Dagestan suicide bombings have Russia looking to Putin
The Dagestan suicide bombings on Wednesday were the latest in a spate of attacks that has many in Russia looking to Vladimir Putin, whose reputation was built on tough talk and action against insurgents.
(Page 2 of 3)
"With these prominent terrorist attacks, Putin will be under intense pressure to show that his strategy worked. It's all on him. He needs to take some action to restore an impression of stability in the North Caucasus," Petrov says.Skip to next paragraph
Subscribe Today to the Monitor
Some experts say the terror attacks make explicit the threat to Sochi, where Putin has staked $17 billion of the state's money and his own personal prestige on the upcoming Olympic Games.
"This is very alarming," says Olga Kryshtanovskaya, a leading Russian political scientist. "We're facing an enemy that wants to destabilize the situation for political purposes. Russia's prestige is at stake here. And if we can't cope with terrorists in our own capital city, how can we hope to prevent them from disrupting a big international event like the Olympics?"
Putin himself has taken center stage in recent days even though, under Russia's Constitution, national security should be the realm of President Dmitry Medvedev.
In a reprise of his "outhouse" comment, Putin told journalists on Tuesday that the militants will be "dredged from the bottom of the sewers."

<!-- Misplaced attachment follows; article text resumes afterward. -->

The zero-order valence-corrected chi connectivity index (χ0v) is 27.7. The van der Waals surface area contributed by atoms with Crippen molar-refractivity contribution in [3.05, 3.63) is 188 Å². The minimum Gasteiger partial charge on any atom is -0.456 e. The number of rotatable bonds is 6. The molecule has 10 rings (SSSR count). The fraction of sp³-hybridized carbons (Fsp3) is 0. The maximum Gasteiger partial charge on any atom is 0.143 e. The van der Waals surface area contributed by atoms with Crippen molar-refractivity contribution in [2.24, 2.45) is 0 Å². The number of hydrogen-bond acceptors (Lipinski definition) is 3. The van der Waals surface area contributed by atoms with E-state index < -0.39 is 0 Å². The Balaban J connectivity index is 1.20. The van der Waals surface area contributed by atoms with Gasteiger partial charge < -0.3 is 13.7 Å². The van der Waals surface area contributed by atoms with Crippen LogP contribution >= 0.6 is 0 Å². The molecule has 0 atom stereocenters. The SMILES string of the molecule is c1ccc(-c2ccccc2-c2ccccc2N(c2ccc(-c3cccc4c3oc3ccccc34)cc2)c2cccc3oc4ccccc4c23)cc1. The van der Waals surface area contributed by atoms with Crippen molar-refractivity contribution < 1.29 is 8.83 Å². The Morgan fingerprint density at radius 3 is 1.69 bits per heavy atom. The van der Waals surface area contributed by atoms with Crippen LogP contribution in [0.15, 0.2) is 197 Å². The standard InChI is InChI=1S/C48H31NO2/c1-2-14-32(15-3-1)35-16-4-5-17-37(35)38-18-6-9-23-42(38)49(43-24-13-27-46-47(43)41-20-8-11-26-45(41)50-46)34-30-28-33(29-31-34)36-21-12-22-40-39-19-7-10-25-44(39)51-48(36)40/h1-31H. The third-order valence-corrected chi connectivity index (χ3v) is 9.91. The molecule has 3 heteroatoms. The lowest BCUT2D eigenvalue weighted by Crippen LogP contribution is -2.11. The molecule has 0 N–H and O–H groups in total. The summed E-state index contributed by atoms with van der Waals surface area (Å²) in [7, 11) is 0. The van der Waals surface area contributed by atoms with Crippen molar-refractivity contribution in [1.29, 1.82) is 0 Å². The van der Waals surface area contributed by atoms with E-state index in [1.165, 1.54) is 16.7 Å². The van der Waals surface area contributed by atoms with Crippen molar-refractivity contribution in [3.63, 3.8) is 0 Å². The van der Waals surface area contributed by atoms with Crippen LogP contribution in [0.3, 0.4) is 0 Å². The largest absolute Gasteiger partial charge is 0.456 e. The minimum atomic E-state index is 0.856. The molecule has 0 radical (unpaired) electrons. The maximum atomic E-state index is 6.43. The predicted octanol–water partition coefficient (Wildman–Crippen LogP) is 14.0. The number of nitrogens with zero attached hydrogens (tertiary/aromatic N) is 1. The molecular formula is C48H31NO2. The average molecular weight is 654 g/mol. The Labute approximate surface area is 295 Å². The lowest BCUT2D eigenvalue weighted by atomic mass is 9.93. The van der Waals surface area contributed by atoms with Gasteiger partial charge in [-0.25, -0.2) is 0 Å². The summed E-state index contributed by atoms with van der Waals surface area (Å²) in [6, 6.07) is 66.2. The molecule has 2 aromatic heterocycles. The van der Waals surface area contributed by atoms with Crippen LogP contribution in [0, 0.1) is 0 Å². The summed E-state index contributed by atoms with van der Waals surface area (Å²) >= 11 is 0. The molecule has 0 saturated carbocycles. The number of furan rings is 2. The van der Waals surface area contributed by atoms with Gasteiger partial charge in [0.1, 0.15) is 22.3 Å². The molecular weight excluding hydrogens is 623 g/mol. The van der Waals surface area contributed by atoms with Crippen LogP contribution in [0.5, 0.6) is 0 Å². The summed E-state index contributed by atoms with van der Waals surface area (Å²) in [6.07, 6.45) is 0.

After the Dagestan bombings on Wednesday, Putin drew an explicit link with the Moscow terror strike, saying "I don't rule out that [both actions] were carried out by the same group." Dagestani leader Magomedsalam Magomedov echoed that line, saying the Moscow and Kizlyar bombers were "links in the same chain."
Some experts believe Putin and Mr. Medvedev are engaged in an under-the-carpet struggle for control of the Kremlin in elections that are slated for 2012, and some suggest that swift action by Putin in the wake of the terror strikes may improve his chances
"If there are more terrorist acts, particularly in Moscow, we might even see emergency presidential elections," says Vladimir Pribylovsky, head of Panorama, an independent Moscow think tank. "There is growing public unease, and this could be used against Medvedev. People associate Putin with a firm hand, and this situation can play into his hands."
But no one is sure what options may be available to crush the insurgency that is spreading in the mainly-Muslim North Caucasus and now, once again, appears to threaten Russia's main population centers with random violence.
Speaking with journalists Tuesday, Putin admitted that there's little prospect of locking down Moscow's sprawling transportation system, which is used by upwards of 10 million people daily, including thousands of market vendors who routinely lug large packages on and off metro trains. But he called for increased use of surveillance equipment, such as security cameras, as has become common practice in London and other European capitals.